To provide full coverage of testing we can maintain traceability matrix of use cases or requirements with test cases. This helps us to ensure that all the requirements are covered while writing test cases.

Once we have written test cases, we will execute the test cases as per test plan defined earlier. While executing test cases, we will compare the actual results with expected results. In case of any discrepancy between actual output and expected output, we need to log it as a defect. The priority and severity of the defect is defined and are reported to Development team.

Further, as a practice you should maintain test results for each test case for every cycle of testing performed. We need to ensure that new code drop is not causing any defect to reopen during development cycles.

After defects are reported to development team, development team will deploy code after fixing the defects. Next step will be to perform regression testing. Regression testing will be based on executing the test scenarios with high priority and related to areas where code changes have been done by development team.

During the last and final stage of testing we need to ensure that all test cases are executed and there are no defects found in the verification. You can use automation testing, specifically for the areas of application, which are stable and will undergo minimum changes. This will help in keeping maintenance effort for the automation suite to minimum and will help in reducing manual testing effort by providing testing coverage for the critical areas. My general approach is always to re-run the test cases against which defects are detected, and the test cases associated with the related areas of application. This helps in detecting defects, which could have been injected by the developer in the code while fixing the reported defect.  In case of 100% success, all the defects are closed, and testing report is submitted. However, in case any of the defects is re-opened or new defects are logged then the above-mentioned steps are executed again after the development team deploys fresh code.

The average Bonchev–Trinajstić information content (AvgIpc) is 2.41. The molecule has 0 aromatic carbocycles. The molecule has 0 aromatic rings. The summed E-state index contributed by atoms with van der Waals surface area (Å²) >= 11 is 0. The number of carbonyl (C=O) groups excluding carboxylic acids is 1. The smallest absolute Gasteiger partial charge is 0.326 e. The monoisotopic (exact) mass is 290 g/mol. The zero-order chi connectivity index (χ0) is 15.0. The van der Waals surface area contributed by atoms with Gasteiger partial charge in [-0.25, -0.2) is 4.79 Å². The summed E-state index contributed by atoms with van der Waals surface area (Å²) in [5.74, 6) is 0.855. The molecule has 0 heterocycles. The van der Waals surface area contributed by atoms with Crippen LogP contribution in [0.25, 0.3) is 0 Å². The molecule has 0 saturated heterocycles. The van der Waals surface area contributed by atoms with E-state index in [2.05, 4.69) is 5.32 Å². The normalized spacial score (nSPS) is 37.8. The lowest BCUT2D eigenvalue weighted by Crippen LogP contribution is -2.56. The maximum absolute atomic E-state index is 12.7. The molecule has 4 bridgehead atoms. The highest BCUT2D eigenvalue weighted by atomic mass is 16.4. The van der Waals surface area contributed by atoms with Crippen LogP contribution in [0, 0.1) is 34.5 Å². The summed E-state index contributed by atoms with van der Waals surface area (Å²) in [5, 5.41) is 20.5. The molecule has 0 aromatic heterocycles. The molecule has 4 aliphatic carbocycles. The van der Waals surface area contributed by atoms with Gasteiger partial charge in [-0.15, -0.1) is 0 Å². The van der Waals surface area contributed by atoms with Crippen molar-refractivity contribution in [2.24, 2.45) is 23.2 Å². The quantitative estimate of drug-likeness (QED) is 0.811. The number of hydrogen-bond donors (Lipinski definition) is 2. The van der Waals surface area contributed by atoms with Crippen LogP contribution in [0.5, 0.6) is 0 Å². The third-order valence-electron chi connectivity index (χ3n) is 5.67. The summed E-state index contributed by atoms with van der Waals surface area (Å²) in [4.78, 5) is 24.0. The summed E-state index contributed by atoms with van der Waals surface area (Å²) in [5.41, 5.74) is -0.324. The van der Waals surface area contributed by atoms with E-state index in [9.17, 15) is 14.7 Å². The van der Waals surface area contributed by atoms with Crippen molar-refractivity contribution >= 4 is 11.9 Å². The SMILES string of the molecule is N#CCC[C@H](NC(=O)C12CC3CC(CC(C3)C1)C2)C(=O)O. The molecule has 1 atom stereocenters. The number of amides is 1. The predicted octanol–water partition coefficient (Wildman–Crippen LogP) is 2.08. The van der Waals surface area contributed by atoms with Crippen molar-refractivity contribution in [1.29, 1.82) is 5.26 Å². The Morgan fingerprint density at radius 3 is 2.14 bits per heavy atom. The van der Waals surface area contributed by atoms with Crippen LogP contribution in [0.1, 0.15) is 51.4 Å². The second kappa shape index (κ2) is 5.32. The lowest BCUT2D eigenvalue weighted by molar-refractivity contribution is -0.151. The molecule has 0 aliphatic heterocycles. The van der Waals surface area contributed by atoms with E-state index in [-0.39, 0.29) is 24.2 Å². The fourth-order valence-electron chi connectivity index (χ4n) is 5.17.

These are the steps which are usually followed under normal circumstances for performing functional testing. However, in certain projects, testers are supposed to perform functional testing under following scenarios:

  1. Incomplete requirement documentation or no business requirements defined.
  2. Testing is initiated after the project is developed.
  3. Time allocated for testing is too short to perform thorough testing of the software.

The approach for functional testing will be different in all the above stated cases. Let’s discuss each scenario and approach tester should follow in each case: